We also heard from a few other speakers who talked about applications for checking properties with liens, ESRI certifications, and a county web map service.
Parking Lot Project
After lunch and after we returned, I went with a couple other engineers to meet with a few people to discuss the design of the alley that will connect our proposed parking lot with one of the main streets through our downtown. This was a good meeting, and we look forward to getting a landscape design from the person we met with.
Water Main Project
My primary frustration hit when one of the engineers gave me a copy of the easement plats we had arranged to have prepared for our water main project. We had purposely hired a local firm to provide the surveying services because they have always produced such good work for us in the past. Imagine my surprise when the engineer gave me the plat and said, "we have a problem – they left off part of the property." Sure enough they had missed the fact that the property owner had acquired additional property over which our easement should have run. And as the engineer pointed out, the surveyor had actually shifted our easement over from where we had shown it to be because of missing this additional parcel. Well, when I looked at who prepared the plat, it was not the firm we had hired but another that we had specifically chosen not to use exactly because of problems like this. So I called the firm we had hired to ask why they hired another firm to do the work we hired them to do. All they said was sometimes they do that. No apology – no "I guess we should have asked if we could sub out the work." Nothing. I am not even quite sure how to respond at this time because I have never even heard of a firm doing such a thing. We are supposed to meet on Monday to discuss where to go from here.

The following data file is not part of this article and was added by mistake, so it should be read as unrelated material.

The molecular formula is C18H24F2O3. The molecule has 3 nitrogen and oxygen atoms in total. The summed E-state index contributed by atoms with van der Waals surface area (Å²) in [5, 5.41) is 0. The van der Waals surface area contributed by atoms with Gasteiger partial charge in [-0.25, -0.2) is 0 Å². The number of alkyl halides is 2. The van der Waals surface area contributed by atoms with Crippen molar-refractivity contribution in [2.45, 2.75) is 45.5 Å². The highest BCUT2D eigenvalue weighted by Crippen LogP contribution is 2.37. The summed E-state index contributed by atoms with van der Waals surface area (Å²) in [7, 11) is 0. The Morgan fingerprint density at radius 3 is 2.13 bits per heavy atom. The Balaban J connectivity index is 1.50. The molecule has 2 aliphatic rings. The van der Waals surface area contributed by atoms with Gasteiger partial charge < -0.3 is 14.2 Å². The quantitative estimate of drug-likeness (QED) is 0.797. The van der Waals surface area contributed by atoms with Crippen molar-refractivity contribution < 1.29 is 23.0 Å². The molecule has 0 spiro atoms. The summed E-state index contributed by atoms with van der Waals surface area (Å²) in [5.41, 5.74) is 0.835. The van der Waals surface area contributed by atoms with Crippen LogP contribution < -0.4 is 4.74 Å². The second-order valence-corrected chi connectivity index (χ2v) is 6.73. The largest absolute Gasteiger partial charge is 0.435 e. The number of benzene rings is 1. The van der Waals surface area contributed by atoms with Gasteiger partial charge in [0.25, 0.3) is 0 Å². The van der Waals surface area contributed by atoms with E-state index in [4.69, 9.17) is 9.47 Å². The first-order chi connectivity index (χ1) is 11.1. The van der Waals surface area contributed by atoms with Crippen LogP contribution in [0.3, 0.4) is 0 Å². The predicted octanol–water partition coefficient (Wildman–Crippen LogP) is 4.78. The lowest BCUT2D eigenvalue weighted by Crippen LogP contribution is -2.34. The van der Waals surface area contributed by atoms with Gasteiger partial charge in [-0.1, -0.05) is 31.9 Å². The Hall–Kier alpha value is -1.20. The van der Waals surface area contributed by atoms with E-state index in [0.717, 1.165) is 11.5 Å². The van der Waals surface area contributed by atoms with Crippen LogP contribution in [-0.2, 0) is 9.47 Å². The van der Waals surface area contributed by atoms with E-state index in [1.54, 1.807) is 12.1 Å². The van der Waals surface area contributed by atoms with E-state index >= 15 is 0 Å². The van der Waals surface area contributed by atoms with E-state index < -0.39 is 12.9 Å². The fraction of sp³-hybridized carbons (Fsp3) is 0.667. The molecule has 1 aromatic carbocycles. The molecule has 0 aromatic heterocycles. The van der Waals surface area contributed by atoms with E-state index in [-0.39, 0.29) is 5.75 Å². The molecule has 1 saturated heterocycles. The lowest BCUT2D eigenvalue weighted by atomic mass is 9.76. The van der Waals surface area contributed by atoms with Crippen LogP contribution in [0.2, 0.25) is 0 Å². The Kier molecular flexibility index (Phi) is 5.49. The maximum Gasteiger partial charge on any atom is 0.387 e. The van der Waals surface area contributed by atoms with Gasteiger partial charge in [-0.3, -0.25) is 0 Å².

Land surveying is a fascinating and challenging field. It's one of the few professions that involves the need to have a good understanding of a wide variety of topics. In one day, the surveyor is expected to juggle history, document and business management, searches of legal records, tree and plant identification, land development, drainage, investigative skills, dog and other animal avoidance, fence jumping, extreme weather, manual labor, understanding of property law, operation of technical equipment, geometry and trigonometry, and CAD/GIS. And this list could go on. What other profession demands such a wide variety of knowledge and skill?
I have to admit, because of these challenges, land surveying has always intrigued me. Since I first started working in this field as a surveying technician, I always dreamed of being a land surveyor. But even though I worked for many years in land surveying and even managed to get licensed as a surveyor in training, I reached a point where my opportunities were primarily in the civil engineering field. So I chose the professional engineer license instead. But land surveying has never failed to interest me, and many of my responsibilities still involve issues related to land surveying.
Fortunately there are some groups and resources online where I can still learn and stay current with the land surveying profession. The one group I would like to highlight today is the Land Surveyors United online group at http://landsurveyorsunited.com. This group was started up a few years ago using the Ning platform. Today I noticed they have a brand new look on their site. And based on an email I received from Justin Farrow, the group's creator, it looks like he is planning to add even more awesome features in the future such as:
- Full-fledged Iphone/Android App
- Some further performance enhancing platform enhancements for speed and features
- Online training and certifications
- Multilingual Sitewide versions of LSU dedicated to several languages other than English
So, if you're like me and are totally into land surveying, I would definitely recommend checking out this site and joining up as a member (it's free!).